Anger can be caustic: harming our bodies, compromising our judgement, inflaming public discourse. But Rod Owens — a lama in the Kagyu lineage of Tibetan Buddhism — explains that, if we learn to harness the feeling, anger can become a powerful and transformative teacher.
"I have had to learn to love my anger," he writes in Love and Rage: The Path of Liberation Through Anger. "And to treat it as I would treat anyone or anything that I consider precious and beautiful."
Anger is a complicated emotion that many of us try to suppress rather than examine — a desire often reinforced by societal narratives that dictate who is allowed to hold and process the sentiment.
"Depending on our gender, class, race, and culture, we've gotten very different messages around anger," Owens, who also holds a Master of Divinity from Harvard University, explains. "When I talked to my female-identified friends, they often told me that they've never been given permission to be angry; when I talk to my white male friends, it's a very different narrative. They've never been policed around their anger."
As a Black person in the United States, Owens writes in Love and Rage, "I have never been taught to use my anger in a constructive way. Matter of fact, I have learned that my anger can get me killed. My anger is the single greatest threat to my life." Despite this, his anger is a constant companion — something that, over time, he began to understand as a "secondary" emotion brought on by something buried inside him: "I looked deeper and began to see that anger was the bodyguard for my broken heartedness, for a fundamental hurt that I've been born into [a system] that's not aligned with my intentions to be free, safe and happy."
This realization helped Owens re-orient his rage and learn how to create space to forge a "responsive relationship" with anger and other feelings. Through decades of reflection, he has come to appreciate the lessons the fierce emotion holds and suggests a practice comprised of six steps that he links through the acronym SNOELL. You can listen to the meditation at the top of the page, here, or try it on your own.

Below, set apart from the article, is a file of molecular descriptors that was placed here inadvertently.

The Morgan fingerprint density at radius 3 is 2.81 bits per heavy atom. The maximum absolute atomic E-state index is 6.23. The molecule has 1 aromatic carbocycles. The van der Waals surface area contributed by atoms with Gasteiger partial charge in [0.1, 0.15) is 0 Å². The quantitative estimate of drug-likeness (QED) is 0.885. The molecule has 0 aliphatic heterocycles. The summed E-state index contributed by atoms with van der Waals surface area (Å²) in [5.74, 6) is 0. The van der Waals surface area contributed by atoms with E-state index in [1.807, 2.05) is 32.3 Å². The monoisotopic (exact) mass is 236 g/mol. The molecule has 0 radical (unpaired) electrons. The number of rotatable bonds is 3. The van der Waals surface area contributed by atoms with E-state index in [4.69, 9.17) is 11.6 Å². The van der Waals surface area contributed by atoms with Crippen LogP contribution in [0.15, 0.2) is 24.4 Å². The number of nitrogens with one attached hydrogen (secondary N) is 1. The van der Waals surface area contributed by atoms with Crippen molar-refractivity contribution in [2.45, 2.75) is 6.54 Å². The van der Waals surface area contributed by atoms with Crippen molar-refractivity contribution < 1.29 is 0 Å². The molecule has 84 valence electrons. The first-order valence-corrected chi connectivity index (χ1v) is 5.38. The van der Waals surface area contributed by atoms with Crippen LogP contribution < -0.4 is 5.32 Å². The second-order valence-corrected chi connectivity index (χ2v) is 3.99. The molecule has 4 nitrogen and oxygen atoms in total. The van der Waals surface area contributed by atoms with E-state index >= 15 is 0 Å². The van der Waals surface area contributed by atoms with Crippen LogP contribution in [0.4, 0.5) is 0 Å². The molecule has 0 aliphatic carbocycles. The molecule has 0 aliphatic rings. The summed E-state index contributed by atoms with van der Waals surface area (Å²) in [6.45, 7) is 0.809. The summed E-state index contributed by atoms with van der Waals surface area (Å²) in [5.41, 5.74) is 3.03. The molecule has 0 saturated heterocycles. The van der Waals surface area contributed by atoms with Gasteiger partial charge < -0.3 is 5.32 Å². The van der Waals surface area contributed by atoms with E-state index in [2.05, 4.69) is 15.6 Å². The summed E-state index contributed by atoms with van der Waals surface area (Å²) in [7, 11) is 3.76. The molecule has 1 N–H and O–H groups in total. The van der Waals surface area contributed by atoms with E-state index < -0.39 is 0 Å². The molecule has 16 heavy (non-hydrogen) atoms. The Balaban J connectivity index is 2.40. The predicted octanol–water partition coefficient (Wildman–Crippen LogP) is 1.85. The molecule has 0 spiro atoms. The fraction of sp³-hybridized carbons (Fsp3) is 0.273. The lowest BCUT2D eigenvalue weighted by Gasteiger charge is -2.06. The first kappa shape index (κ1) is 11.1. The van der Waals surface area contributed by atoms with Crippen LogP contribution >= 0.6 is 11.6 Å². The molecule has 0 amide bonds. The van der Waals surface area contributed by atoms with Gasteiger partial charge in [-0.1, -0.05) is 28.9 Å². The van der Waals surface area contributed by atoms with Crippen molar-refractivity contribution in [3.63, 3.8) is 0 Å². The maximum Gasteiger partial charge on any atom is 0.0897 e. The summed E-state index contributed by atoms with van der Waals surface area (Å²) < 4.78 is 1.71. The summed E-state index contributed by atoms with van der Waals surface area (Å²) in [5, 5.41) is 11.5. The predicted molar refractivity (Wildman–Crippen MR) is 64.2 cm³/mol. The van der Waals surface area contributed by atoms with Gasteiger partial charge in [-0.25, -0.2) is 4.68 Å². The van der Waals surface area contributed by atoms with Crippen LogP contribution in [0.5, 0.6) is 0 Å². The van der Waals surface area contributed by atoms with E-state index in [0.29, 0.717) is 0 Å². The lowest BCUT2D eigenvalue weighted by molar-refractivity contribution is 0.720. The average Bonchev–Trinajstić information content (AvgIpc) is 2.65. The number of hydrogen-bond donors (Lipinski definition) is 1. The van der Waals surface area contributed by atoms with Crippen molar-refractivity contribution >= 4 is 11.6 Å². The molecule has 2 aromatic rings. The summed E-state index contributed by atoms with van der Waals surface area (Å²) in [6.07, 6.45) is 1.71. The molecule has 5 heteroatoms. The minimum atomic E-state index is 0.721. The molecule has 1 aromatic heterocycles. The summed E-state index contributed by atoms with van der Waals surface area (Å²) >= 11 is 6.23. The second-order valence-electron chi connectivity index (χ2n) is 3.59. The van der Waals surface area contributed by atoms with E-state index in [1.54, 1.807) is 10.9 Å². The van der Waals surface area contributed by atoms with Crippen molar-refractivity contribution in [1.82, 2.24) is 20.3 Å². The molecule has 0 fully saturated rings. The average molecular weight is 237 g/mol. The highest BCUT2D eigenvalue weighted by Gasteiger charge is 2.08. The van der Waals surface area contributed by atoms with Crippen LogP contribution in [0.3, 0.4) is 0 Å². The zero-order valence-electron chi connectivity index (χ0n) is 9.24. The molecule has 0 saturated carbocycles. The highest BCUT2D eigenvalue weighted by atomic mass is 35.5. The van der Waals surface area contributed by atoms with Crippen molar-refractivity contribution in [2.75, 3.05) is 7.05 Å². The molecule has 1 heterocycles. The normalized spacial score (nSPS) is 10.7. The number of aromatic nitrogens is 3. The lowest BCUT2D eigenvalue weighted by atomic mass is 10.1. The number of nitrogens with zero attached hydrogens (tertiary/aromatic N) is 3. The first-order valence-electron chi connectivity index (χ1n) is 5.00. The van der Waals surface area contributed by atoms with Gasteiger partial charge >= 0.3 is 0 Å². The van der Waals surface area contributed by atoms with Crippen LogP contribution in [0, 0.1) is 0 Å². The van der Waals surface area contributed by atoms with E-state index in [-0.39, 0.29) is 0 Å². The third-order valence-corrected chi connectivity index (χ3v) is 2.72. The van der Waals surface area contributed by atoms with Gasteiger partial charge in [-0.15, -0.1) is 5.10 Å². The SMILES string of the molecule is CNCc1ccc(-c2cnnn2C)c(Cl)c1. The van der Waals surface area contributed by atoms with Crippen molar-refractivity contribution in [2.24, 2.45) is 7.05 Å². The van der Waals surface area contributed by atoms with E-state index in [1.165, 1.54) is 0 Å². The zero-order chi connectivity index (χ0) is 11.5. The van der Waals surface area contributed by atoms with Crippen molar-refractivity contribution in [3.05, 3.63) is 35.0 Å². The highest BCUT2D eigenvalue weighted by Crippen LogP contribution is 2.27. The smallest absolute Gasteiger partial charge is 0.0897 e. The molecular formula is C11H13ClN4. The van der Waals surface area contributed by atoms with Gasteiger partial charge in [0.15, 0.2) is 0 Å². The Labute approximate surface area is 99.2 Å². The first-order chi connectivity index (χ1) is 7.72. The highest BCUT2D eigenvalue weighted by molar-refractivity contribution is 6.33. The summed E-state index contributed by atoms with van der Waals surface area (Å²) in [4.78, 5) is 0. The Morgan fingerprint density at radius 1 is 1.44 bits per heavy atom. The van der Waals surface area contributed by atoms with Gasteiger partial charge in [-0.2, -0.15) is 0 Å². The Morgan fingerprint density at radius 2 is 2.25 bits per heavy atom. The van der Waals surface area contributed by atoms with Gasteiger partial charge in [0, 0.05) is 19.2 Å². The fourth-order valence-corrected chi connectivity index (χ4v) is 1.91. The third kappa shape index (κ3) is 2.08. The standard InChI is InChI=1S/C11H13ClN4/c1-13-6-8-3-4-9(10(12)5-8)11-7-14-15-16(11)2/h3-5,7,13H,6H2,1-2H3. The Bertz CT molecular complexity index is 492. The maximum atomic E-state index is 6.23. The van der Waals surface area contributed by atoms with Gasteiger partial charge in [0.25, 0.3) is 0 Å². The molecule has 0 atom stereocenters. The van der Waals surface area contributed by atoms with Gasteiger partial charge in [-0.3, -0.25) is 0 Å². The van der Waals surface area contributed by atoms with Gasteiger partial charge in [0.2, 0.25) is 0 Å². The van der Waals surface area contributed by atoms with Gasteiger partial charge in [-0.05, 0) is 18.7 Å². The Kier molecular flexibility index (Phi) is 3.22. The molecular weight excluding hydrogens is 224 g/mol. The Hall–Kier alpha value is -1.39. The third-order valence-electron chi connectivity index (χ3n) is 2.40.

It is a practice that takes time, one that we never perfect. "I can't say I'm less angry," he writes, "but I can say anger is something I see as important ... not an inconvenience I'm trying to wish away. This has helped me to not only survive the world, but to have incredible experiences of thriving."
SNOELL Practice from Lama Rod Owens
1. See it.
Observe the emotion.
2. Name it.
"You have to name the things that you want to transform," Owens says. Call the anger what it is.
3. Own it.
This is a critical step, Owens explains. "We have to understand this is happening in our experience, to own it is happening in our mind and our body, not in someone else's. That helps us to take responsibility for it."
4. Experience it.
This is different from reacting. Experiencing anger is about getting curious and intimate with the sensation and exploring "how the energy shows up in our bodies and minds."
5. Let it go
What this curiosity and awareness allows for, Owens says, is a reference point for our psyches: in the heat of the moment, we can remain somewhat steady and have agency. Anger becomes something we can choose to hold onto or release.
6. Let it float
"This simply means that I am reminding myself — over and over again — that there's an incredible amount of space that can hold everything. And the space will be present as long as I'm choosing not to react, but to stay within a practice of responsiveness."
The audio portion of this episode was produced by Andee Tagle.
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